with an introduction and notes, all strongly based in the Qumran-Essene theory about
origins of the Scrolls. Due to this bias and a reluctance to discuss
alternative approaches to the Scrolls, some readers find the book outdated. In our
opinion, it remains a classic and is well worth reading -- but it should be balanced by
one of the books offering a dissenting view about origins of the DSS.
Introductory and Advanced Commentary on the Dead
The Dead Sea Scrolls Today by James
A concise and informative introductory work. It offers a general history of the DSS
discovery, a survey of the manuscripts, an overview of the traditional Essene-Qumran
hypothesis (which the author accepts without apparent reservation), and an evaluation of
impact the Scrolls have had on both OT and NT scholarship. The book seems designed for use
in an introductory class on the DSS, and is well suited to that task.
Who Wrote the Dead Sea Scrolls? by Norman Golb
For over thirty years Dr. Golb has been a respected and vocal critic of traditional DSS
scholarship. In this work he gives a detailed history of his personal battle with that
dominant viewpoint. Along the way, he offers an extensive review of his own reasons for
rejecting traditional assumptions about an Essene community living at Qumran and producing
the Dead Sea Scrolls. The book is strongly argumentative and will be best appreciated by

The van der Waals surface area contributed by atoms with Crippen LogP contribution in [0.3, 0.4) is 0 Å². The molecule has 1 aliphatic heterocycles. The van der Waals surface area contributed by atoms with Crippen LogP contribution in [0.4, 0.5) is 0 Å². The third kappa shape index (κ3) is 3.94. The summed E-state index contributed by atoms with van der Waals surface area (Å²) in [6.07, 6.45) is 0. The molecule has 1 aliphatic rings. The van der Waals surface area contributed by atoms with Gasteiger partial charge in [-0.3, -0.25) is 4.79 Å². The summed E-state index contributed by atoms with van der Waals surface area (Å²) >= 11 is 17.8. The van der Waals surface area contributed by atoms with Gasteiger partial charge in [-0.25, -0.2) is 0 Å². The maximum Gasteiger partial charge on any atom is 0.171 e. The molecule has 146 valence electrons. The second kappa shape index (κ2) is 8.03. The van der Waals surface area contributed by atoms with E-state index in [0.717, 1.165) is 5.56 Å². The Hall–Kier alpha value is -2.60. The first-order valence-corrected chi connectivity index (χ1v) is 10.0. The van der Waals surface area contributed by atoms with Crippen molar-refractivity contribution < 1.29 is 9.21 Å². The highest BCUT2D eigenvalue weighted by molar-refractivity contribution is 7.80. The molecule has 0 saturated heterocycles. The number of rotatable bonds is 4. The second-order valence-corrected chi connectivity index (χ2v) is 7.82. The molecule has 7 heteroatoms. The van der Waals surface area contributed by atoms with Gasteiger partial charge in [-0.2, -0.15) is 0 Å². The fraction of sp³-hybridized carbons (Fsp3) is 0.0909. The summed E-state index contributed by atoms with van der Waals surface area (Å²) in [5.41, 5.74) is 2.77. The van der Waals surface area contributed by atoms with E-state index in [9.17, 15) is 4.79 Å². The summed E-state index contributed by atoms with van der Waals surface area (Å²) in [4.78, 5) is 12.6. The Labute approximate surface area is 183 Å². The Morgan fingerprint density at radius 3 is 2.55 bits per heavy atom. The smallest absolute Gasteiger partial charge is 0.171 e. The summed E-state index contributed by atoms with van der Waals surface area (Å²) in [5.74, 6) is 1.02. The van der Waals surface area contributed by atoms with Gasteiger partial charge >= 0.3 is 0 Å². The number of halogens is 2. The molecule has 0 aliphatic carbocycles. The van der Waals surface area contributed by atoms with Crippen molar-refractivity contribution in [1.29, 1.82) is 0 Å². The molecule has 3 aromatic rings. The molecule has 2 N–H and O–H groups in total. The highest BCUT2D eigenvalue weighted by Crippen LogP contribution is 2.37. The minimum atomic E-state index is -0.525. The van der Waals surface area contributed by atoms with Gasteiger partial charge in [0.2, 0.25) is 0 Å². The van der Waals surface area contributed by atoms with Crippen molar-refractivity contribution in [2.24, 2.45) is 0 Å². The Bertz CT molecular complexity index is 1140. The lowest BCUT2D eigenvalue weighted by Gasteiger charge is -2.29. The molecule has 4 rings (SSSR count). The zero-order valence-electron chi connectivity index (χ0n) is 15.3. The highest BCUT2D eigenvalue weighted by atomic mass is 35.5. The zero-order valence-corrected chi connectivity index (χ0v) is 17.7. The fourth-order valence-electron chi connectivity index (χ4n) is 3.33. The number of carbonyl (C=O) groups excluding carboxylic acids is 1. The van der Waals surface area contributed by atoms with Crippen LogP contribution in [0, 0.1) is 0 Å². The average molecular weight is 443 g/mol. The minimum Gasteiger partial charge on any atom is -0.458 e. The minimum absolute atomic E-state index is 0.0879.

readers already somewhat familiar with traditional DSS scholarship. Highly
recommended for those seeking to understand the debate currently surrounding the Scrolls.
Reclaiming the Dead Sea Scrolls by Lawrence
This is a book to explore after having dipped into a few other introductory works.
Schiffman, like several other Jewish scholars of the DSS, is critical of the
Christian bias frequently perceived in some traditional approaches to the discovery. In
balance, he emphasizes here the importance of the Scrolls from an exclusively Jewish
perspective. The author rejects the Essene-Qumran hypothesis, arguing that the Scrolls are
better understood as writings of a splinter sect of Sadducees. One gets the
impression that Schiffman brings a strong ideological bias to his subject; this bias
occasional sustains his arguments where objective evidence appears scant. Nonetheless, the
book is well written and offers several uniquely valuable insights into the Dead Sea
Beyond the Essene Hypothesis: The Parting of the Ways between
Qumran and Enochic Judaism by Gabriele Boccaccini
Another very interesting non-traditional approach to the Dead Sea Scrolls.
Boccaccini identifies a trend in intertestamental Judaism integrally associated with the
Enoch literature, and locates authorship of the Scrolls within that tradition. The
author suggests that early Christianity was influenced by the same visionary tradition (a
suggestion which is not, however, the focus of this study). Again, this a book to
investigate after sampling other introductory material. Boccaccini's work is a fine
representative of new approaches developing in DSS studies. Definitely recommended.